I use Hudson CI to monitor software builds at work and thought it’d be nice to provide visibility of Hudson’s data through a sidebar gadget. Unfortunately, one didn’t exist so I took it upon myself to make one. It turned out to be very, very easy.

Here’s the end result:

The gadget is on the right side, the regular Hudson interface on the left. The top 11 projects are listed as links to their project pages within Hudson. The colored bullets indicate build status (green = good, red = bad). I experimented with shading, text color, etc. and concluded that just having colored bullets was clear, clean and consistent with the regular Hudson interface.

Anyway, the easiest way to get started with Gadget development seems to be starting with an existing gadget. I started with the unofficial Stackoverflow.com flair gadget. A .gadget file is really just a zip file. 7zip seems to know this as it allowed me to unzip it without renaming it to .zip which was nice. After unzipping, I stripped out pretty much everything except the structure.

The gadget is remarkably simple—it’s just two web pages, main.html and settings.html. All the other files are just there for support: a few images, jquery (my favorite JS library), and json2 (brings JSON support to IE which is curiously missing on my Windows 7 machine). Obviously main.js/.css/.html go together as do settings.js/.css/.html.

Here’s what the main page looks like:

<html xmlns="http://www.w3.org/1999/xhtml">
  <title>Hudson Monitor</title>
  <link rel="stylesheet" href="styles/main.css" />
  <script type="text/javascript" src="scripts/jquery-1.3.2.min.js"></script>
  <script type="text/javascript" src="scripts/main.js"></script>
  <script type="text/javascript">
    $().ready(function() {
<g:background src="images/bg.png">
    <ul id="jobs">

The HTML really boils down to a single element: . The real magic happens within main.js. Here’s the relevant section:

function FillMain() {
    // Get the url from the saved settings
    var url = System.Gadget.Settings.readString("hudsonUrl");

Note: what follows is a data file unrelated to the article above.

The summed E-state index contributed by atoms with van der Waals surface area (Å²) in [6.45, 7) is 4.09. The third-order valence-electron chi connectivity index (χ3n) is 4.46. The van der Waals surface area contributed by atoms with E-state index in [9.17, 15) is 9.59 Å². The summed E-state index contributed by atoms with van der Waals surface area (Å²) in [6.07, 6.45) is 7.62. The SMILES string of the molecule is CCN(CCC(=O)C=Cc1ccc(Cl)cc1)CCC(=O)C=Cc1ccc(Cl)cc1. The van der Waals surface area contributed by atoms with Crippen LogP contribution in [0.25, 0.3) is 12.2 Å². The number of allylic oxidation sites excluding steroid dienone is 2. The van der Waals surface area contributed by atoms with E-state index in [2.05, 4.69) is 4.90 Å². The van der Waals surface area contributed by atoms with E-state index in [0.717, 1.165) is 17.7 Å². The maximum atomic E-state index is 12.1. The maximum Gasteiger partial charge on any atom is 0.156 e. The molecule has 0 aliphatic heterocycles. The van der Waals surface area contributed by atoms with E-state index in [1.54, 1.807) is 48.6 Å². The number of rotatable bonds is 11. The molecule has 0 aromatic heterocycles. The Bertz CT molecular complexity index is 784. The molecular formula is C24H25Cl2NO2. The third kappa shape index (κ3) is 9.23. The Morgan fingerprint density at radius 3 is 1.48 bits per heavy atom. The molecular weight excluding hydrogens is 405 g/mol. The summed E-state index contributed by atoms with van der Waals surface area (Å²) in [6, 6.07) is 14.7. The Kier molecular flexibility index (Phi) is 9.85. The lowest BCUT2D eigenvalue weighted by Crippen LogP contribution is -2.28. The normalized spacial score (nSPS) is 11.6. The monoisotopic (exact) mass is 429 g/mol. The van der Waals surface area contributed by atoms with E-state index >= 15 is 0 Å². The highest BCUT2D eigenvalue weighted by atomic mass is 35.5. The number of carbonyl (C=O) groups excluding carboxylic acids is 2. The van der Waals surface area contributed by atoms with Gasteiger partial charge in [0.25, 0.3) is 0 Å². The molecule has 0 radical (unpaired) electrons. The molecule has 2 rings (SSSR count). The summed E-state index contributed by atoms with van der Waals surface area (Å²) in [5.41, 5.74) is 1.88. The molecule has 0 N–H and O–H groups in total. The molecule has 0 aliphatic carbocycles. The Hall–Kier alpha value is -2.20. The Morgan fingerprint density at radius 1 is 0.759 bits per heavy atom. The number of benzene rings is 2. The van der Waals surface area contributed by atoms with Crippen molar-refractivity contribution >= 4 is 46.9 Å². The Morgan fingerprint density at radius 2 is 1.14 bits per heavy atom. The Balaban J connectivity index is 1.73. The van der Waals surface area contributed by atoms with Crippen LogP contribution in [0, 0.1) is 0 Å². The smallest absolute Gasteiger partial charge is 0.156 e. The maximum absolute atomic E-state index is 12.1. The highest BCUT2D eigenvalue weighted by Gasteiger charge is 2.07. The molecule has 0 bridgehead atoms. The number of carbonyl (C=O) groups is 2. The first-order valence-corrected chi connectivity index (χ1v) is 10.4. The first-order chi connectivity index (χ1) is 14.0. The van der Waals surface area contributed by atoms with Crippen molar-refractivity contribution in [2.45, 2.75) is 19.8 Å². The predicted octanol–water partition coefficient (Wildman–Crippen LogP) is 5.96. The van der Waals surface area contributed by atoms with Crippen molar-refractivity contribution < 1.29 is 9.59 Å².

if (url == null || url.length == 0) {
        $("#jobs").append(<span class="str">"<li class='status-red'> \
            Whoa there! Check your options, pal</li>"</span>);

    $.getJSON(url+"/api/json/?jsonp=?", FillMainCallback);

    // Repeat every 20 minutes
    setTimeout("FillMain()", 20 * 60 * 1000);

function FillMainCallback(data) {

    // space is limited
    var items = data.jobs.slice(0, 11);
    // add each item to the list
    $.each(items, function(i, item) {
        var itemName = item.name; 
        var itemClass = 'status-' + item.color;
        var itemUrl = item.url;

        $("#jobs").append("<li class='" + itemClass + "'><a href='" 
            + itemUrl + "'>" + itemName + "</a></li>");

I won’t talk about that too much except to say jQuery makes all of this so much easier:

  • $.getJSON(): contacts the Hudson build server and retrieves a terse list of build statuses. Hudson provides a straightforward, albeit limited API at http://hudson-url/api.

  • $.each(): iterates over each Hudson project returned by the server; for each one, adds it to the list (#jobs) as a new list item

With the data flowing nicely, all that was needed was a little light graphics work and some CSS and I called it a day. I borrows the pretty background image with the curvy, aero border from the Outlook gadget but replaced the Outlook icon with a Hudson logo.

This is a feature-poor gadget, I admit. I plan to add the ability to order the projects by other criteria (e.g. last-activity-date) and the ability to pick which projects are listed. I might try out some other UI designs, too. What I have is functional and clean but leaves a bit to be desired.


GBtG said on 2009-08-23

Does jQuery offer a syntax that doesn’t involve building markup in strings?

BTW: “20 * 60 * 1000” is brilliant, and my new way of coding durations.

Michael Haren said on 2009-08-23

Yes, you can create elements with plain vanilla JS using document.createElement()(http://stackoverflow.com/questions/327047/).

I find the jquery markup method easier as it often leads to less code. Though the native function is faster, I cannot imagine a scenario in which that would matter.

portella said on 2010-10-06

Hi, you don’t want to provide your gadget? I use Hudson and will be helpfull … for sure I can redo your work with your usefull tips …

[]’s, Portella

Amani Phoenix said on 2014-05-21

nice post

Comments closed